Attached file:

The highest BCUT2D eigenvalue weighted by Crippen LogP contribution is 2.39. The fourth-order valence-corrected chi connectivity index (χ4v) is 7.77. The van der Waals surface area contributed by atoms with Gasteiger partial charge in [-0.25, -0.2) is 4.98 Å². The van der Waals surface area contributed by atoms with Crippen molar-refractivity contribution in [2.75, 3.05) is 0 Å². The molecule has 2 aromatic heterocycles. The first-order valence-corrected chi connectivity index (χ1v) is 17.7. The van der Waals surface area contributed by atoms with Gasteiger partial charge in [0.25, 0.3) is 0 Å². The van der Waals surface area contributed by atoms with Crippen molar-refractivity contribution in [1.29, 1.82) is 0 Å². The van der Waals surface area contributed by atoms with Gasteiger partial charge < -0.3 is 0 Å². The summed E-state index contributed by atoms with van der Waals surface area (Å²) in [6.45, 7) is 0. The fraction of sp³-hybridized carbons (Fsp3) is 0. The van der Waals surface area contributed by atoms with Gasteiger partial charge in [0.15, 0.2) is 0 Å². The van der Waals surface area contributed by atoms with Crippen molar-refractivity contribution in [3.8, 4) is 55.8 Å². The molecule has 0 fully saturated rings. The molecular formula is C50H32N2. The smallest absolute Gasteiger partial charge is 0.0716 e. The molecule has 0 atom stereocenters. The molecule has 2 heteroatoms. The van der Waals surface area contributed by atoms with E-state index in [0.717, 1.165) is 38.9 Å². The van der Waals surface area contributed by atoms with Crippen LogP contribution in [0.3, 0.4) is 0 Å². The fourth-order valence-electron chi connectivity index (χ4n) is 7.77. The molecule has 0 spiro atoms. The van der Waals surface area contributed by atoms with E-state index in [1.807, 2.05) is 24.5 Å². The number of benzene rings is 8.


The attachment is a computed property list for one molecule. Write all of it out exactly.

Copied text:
The highest BCUT2D eigenvalue weighted by Crippen LogP contribution is 2.39. The fourth-order valence-corrected chi connectivity index (χ4v) is 7.77. The van der Waals surface area contributed by atoms with Gasteiger partial charge in [-0.25, -0.2) is 4.98 Å². The van der Waals surface area contributed by atoms with Crippen molar-refractivity contribution in [2.75, 3.05) is 0 Å². The molecule has 2 aromatic heterocycles. The first-order valence-corrected chi connectivity index (χ1v) is 17.7. The van der Waals surface area contributed by atoms with Gasteiger partial charge in [0.25, 0.3) is 0 Å². The van der Waals surface area contributed by atoms with Crippen molar-refractivity contribution in [1.29, 1.82) is 0 Å². The van der Waals surface area contributed by atoms with Gasteiger partial charge < -0.3 is 0 Å². The summed E-state index contributed by atoms with van der Waals surface area (Å²) in [6.45, 7) is 0. The fraction of sp³-hybridized carbons (Fsp3) is 0. The van der Waals surface area contributed by atoms with Gasteiger partial charge in [0.15, 0.2) is 0 Å². The van der Waals surface area contributed by atoms with Crippen molar-refractivity contribution in [3.8, 4) is 55.8 Å². The molecule has 0 fully saturated rings. The molecular formula is C50H32N2. The smallest absolute Gasteiger partial charge is 0.0716 e. The molecule has 0 atom stereocenters. The molecule has 2 heteroatoms. The van der Waals surface area contributed by atoms with E-state index in [0.717, 1.165) is 38.9 Å². The van der Waals surface area contributed by atoms with Crippen LogP contribution in [0.3, 0.4) is 0 Å². The fourth-order valence-electron chi connectivity index (χ4n) is 7.77. The molecule has 0 spiro atoms. The van der Waals surface area contributed by atoms with E-state index in [1.807, 2.05) is 24.5 Å². The number of benzene rings is 8.